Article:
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What is Pneumothorax?

The lungs have an outer and inner covering called a pleura. There is a space called pleural cavity between these two linings that can get filled with air or fluid, but is usually collapsed and contains a small amount of pleural fluid.

When air seeps into this cavity, i.e., between the two pleurae, pneumothorax occurs. Secondary pneumothorax is a result of an underlying lung pathology. Primary pneumothorax occurs in the absence of any disease and is spontaneous.

Sometimes, the trapped air may cause displacement of the heart and other structures like food pipe and affect the blood circulation. This condition, called tension pneumothorax, poses a threat to life and is a medical emergency.

What are the main signs and symptoms?

The symptoms vary with the type of pneumothorax. Unless it is tension pneumothorax, the patient may suffer minimal discomfort and may not realize that he has pneumothorax. Shortness of breath and chest pain are the most typical symptoms. It may be days before the patient seeks medical care. The clinical signs will include low oxygen, increased respiratory rate, and low blood pressure.

Tension pneumothorax is more obvious. It occurs in cases associated with severe injury, resuscitation, ventilation, etc. The patient suffers from breathlessness resulting in low oxygen. Initially, tachycardia and tachypnoea can be observed followed by hypoxia, cyanosis, and hypoventilation. The trachea shifts to one side. Rarely, the patient may complain of pain in the abdomen.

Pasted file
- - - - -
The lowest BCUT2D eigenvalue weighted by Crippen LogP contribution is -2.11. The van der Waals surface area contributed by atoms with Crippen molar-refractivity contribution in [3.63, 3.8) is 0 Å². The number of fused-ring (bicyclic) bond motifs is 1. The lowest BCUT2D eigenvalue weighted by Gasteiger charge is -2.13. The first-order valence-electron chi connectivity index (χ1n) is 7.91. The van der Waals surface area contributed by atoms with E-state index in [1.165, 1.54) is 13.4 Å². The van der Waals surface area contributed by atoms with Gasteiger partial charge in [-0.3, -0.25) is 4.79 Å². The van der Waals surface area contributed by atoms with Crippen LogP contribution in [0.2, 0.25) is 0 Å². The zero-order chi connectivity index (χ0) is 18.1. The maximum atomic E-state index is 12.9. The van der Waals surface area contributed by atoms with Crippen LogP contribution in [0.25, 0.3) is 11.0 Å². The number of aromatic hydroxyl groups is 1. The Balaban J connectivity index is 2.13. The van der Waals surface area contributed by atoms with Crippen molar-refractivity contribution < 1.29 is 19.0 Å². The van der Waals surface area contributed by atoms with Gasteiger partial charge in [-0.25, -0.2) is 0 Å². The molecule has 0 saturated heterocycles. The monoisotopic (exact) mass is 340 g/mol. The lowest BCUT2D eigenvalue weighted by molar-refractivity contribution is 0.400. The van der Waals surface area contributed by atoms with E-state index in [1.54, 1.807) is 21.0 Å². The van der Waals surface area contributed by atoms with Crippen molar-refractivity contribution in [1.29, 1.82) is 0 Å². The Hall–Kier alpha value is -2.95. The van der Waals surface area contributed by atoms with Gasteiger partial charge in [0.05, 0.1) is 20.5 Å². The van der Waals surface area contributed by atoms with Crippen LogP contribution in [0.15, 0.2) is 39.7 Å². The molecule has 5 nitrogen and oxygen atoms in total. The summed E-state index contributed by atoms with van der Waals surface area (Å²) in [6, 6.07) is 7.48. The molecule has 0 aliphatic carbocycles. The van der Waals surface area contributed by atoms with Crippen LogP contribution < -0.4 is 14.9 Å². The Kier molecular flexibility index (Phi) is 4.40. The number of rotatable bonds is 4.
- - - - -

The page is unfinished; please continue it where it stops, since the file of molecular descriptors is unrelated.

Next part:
What are the main causes?

Air may enter the pleural cavity due to rupture of a bubble called as a bleb or an injury. The lung tends to collapse inwards, resulting in compromised breathing capacity. Tension pneumothorax occurs when the injury of tissue is such that it allows inflow of air into the pleural cavity and prevents its outflow. Thus, the lung collapses more with every breath.

The probability of suffering from pneumothorax is increased in cases of smoking, asthma, tall-thin stature, COPD, cystic fibrosis, etc.

How is it diagnosed and treated?

The diagnosis can be affirmed by a clinical examination, X-ray, or CT scan. The treatment depends on the nature and size of pneumothorax. In cases of small pneumothorax, the patient might be discharged on the same day after quick treatment and follow-up would be required.

In more severe cases or cases of tension pneumothorax, immediate needle insertion is required to allow the escape of air from the chest. Further, a chest tube is inserted. There is a considerable chance of recurrence; thus, care must be ensured.

  1. Medicines for Pneumothorax

Medicines for Pneumothorax

Medicines listed below are available for Pneumothorax. Please note that you should not take any medicines without doctor consultation. Taking any medicine without doctor's consultation can cause serious problems.

Medicine Name
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  1. Steven A. Sahn,John E. Heffner. Spontaneous Pneumothorax. The New England Journal of Medicine,Massachusetts Medical Society N Engl J Med 2000; 342:868-874.
  2. Science Direct (Elsevier) [Internet]; Pneumothorax: Experience With 1,199 Patients.
  3. McKnight CL, Burns B. Pneumothorax. [Updated 2019 Feb 28]. In: StatPearls [Internet]. Treasure Island (FL): StatPearls Publishing; 2019 Jan-.
  4. MedlinePlus Medical Encyclopedia: US National Library of Medicine; Collapsed lung (pneumothorax).
  5. Healthdirect Australia. Pneumothorax. Australian government: Department of Health
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